The increasing risk that some multiemployer pension funds will be insolvent is putting pressure on lawmakers to enact some sweeping reforms in the final days of the 113th Congress before their scheduled adjournment Dec. 11.
Multiemployer pensions are collectively bargained benefits typically covering a specific industry and administered by a joint board of trustees. According to the Department of Labor, there are 1,427 multiemployer defined benefit pension plans covering 10.5 million participants with $431 billion in assets. Many plans also offer defined contribution benefits.
Acting now could mean the difference between solvency and insolvency for many at-risk plans, and would give all plans more certainty going forward, said officials at the Partnership for Multiemployer Retirement Security, a business and labor group promoting a package of multiemployer pension reforms.
The group's package, which was a starting point for legislation that at press time was still being negotiated, would give plan executives more tools to improve their funding status and allow for innovative plan designs such as inclusion of variable benefits, annuities and target benefit plans, in exchange for more funding discipline. Sizeable Pension Benefit Guaranty Corp. premium increases also are on the table, to reduce the threat of a government bailout.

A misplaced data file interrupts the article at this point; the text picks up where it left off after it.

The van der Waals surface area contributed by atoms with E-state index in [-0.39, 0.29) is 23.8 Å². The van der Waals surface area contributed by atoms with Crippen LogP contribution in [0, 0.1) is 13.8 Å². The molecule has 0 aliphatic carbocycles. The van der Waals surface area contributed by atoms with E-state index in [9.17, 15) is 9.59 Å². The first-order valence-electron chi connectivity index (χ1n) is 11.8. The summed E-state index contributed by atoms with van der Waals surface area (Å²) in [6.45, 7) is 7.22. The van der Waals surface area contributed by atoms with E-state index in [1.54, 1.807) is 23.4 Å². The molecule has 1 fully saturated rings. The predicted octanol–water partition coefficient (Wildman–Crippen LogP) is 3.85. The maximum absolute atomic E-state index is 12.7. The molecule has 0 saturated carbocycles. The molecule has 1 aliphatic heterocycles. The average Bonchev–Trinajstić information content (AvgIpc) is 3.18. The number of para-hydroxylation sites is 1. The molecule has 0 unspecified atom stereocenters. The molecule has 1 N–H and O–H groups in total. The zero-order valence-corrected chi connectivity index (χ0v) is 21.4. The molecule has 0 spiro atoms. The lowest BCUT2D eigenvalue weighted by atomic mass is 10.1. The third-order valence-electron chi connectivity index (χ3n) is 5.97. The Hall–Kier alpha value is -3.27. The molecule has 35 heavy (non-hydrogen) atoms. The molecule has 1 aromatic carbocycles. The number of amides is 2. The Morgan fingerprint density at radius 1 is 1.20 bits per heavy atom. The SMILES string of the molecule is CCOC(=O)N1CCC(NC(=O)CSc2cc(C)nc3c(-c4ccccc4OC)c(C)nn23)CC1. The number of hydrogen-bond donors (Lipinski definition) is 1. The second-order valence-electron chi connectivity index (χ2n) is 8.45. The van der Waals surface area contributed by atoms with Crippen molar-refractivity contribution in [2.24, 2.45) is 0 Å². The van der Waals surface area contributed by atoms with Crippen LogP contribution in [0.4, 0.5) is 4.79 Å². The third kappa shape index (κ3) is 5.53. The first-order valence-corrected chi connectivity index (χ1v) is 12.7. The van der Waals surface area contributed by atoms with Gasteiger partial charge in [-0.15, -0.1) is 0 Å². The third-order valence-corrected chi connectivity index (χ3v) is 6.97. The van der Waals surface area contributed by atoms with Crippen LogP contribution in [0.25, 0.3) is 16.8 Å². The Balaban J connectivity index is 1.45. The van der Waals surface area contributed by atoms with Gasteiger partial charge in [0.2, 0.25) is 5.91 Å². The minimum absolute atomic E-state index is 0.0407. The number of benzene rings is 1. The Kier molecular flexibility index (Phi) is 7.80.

A bipartisan statement Dec. 4 from the House Education and Workforce Committee said that “members are still discussing the details about a possible legislative solution to the multiemployer pension crisis, and remain hopeful Congress will act before the end of the year.”